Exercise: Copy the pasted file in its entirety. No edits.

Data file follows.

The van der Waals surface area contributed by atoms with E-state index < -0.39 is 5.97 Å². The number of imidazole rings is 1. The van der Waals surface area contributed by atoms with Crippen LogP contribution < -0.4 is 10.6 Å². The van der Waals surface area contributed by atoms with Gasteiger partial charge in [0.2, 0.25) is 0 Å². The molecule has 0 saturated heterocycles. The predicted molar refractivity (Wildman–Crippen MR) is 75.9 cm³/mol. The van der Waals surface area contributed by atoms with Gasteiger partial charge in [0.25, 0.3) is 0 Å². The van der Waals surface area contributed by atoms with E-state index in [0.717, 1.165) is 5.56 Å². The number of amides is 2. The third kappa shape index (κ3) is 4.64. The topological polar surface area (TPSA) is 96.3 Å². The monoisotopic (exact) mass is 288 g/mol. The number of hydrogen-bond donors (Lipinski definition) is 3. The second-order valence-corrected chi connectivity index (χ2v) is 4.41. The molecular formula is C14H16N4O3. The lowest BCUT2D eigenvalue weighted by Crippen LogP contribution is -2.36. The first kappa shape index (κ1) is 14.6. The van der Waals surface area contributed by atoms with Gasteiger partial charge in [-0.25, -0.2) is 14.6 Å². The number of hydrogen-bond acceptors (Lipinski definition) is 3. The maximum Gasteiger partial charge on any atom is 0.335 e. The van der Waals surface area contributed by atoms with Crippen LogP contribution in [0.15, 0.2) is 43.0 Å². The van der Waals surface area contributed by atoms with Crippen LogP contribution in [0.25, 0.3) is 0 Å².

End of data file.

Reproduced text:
The van der Waals surface area contributed by atoms with E-state index < -0.39 is 5.97 Å². The number of imidazole rings is 1. The van der Waals surface area contributed by atoms with Crippen LogP contribution < -0.4 is 10.6 Å². The van der Waals surface area contributed by atoms with Gasteiger partial charge in [0.2, 0.25) is 0 Å². The molecule has 0 saturated heterocycles. The predicted molar refractivity (Wildman–Crippen MR) is 75.9 cm³/mol. The van der Waals surface area contributed by atoms with Gasteiger partial charge in [0.25, 0.3) is 0 Å². The van der Waals surface area contributed by atoms with E-state index in [0.717, 1.165) is 5.56 Å². The number of amides is 2. The third kappa shape index (κ3) is 4.64. The topological polar surface area (TPSA) is 96.3 Å². The monoisotopic (exact) mass is 288 g/mol. The number of hydrogen-bond donors (Lipinski definition) is 3. The second-order valence-corrected chi connectivity index (χ2v) is 4.41. The molecular formula is C14H16N4O3. The lowest BCUT2D eigenvalue weighted by Crippen LogP contribution is -2.36. The first kappa shape index (κ1) is 14.6. The van der Waals surface area contributed by atoms with Gasteiger partial charge in [-0.25, -0.2) is 14.6 Å². The number of hydrogen-bond acceptors (Lipinski definition) is 3. The maximum Gasteiger partial charge on any atom is 0.335 e. The van der Waals surface area contributed by atoms with Crippen LogP contribution in [0.15, 0.2) is 43.0 Å². The van der Waals surface area contributed by atoms with Crippen LogP contribution in [0.25, 0.3) is 0 Å².